Heraklaea climbed up to the shrine of Artemis, pausing respectfully just outside of the enclosure of sturdy stone. It was empty inside but for a young Amazon laying flat on her back in the grass, gazing up at the sky, watching the stars as they slowly began to emerge from the darkening tapestry above. Artemis' roofless shrines had a way of encouraging such stargazing sessions. The scene was peaceful enough, and Heraklaea moved quietly on, choosing to leave her sister Amazon undisturbed.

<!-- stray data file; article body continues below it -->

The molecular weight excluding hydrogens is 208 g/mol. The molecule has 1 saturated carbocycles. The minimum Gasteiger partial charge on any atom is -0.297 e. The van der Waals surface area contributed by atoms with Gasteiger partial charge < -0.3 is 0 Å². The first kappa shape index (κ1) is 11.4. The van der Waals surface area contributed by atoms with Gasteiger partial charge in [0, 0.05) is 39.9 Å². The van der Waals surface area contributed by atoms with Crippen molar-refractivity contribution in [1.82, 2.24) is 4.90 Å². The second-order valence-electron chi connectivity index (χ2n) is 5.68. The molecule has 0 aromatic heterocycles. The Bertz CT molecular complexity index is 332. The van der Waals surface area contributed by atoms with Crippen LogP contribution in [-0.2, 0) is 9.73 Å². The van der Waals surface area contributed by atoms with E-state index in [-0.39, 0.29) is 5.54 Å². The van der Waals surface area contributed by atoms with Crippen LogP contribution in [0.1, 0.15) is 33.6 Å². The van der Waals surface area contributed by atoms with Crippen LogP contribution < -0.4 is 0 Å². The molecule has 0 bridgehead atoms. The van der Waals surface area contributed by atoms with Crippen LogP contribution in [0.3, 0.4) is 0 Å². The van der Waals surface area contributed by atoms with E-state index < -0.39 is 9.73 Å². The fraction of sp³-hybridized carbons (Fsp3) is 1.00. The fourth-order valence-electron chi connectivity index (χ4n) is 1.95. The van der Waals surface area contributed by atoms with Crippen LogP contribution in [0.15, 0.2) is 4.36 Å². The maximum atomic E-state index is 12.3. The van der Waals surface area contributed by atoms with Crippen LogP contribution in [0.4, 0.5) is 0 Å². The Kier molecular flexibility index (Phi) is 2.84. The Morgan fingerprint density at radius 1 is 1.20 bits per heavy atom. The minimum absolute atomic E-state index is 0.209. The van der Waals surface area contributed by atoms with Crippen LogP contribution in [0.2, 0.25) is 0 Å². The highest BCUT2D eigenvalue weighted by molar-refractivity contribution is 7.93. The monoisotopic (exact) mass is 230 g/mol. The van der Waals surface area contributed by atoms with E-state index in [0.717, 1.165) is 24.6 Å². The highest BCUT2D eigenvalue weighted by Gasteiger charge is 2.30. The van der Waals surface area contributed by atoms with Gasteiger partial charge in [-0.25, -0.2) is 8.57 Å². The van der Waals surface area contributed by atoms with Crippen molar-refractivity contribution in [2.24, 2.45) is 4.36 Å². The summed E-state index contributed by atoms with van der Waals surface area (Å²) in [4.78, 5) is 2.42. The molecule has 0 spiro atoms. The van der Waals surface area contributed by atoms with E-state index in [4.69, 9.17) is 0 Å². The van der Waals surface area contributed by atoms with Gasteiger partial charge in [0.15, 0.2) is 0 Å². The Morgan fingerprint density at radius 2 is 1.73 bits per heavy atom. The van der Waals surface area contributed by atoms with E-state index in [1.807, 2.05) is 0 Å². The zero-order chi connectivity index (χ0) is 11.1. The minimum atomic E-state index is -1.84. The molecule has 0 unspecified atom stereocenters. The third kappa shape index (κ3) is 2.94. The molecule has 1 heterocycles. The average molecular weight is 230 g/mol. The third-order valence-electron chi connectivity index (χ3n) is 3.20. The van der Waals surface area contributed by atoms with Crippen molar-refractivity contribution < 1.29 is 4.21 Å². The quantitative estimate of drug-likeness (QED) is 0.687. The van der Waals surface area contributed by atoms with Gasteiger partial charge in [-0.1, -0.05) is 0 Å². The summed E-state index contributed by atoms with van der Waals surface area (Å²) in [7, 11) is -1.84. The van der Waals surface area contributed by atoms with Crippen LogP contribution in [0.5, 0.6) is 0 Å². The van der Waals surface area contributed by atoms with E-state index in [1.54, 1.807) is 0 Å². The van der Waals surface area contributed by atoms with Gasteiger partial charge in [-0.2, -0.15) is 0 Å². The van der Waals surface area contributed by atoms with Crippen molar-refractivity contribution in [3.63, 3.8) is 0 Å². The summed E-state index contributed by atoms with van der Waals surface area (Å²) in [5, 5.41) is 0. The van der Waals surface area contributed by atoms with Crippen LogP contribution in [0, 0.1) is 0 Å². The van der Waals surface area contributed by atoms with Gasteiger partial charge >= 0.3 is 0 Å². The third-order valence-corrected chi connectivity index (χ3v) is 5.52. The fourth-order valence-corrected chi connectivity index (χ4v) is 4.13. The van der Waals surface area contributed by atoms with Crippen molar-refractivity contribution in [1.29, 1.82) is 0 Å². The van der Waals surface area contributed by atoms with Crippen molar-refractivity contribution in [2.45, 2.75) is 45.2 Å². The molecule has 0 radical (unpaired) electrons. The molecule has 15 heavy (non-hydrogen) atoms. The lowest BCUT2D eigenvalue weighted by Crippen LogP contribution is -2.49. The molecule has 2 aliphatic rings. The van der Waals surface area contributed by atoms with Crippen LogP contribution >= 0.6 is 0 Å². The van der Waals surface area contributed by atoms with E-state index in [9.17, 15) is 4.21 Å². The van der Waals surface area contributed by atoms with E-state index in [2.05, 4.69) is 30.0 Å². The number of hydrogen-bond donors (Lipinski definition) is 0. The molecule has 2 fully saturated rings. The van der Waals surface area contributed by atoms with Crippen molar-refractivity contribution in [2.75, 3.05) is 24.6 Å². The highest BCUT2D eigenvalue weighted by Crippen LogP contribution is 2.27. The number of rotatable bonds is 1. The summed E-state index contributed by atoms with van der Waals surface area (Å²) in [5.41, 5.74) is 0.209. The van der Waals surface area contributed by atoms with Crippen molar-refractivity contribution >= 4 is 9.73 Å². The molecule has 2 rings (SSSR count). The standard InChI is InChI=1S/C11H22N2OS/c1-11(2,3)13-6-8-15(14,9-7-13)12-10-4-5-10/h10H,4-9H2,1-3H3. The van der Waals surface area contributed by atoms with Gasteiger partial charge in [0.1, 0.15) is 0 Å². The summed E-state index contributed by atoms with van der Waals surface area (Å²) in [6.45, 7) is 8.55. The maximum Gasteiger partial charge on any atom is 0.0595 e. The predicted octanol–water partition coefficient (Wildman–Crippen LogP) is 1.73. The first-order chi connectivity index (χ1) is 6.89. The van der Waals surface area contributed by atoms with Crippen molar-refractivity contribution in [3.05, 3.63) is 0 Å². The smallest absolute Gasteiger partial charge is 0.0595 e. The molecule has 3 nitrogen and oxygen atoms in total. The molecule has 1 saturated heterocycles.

It wasn't so peaceful around a glowing bonfire some distance away. The Centaurs sat on one side, looking sullen and bored. Many of them were fingering their bows, flashing pointed looks at the Chadesians, several of whom were leaning negligently on spears across from them. There was little else they could do with their weapons, all use of them being forbidden to any but the head priestess of the mountain. On seeing Heraklaea, the Centaurs were immediately on their feet. They were worshippers of Hera under her title of Nephele, and knew quite well who the young warrior was. The chorus of complaints and angry denials by the Chadesians finally resolved themselves into an explanation of why the boar hunt still hadn't happened, and what had inspired such a foolish stand off.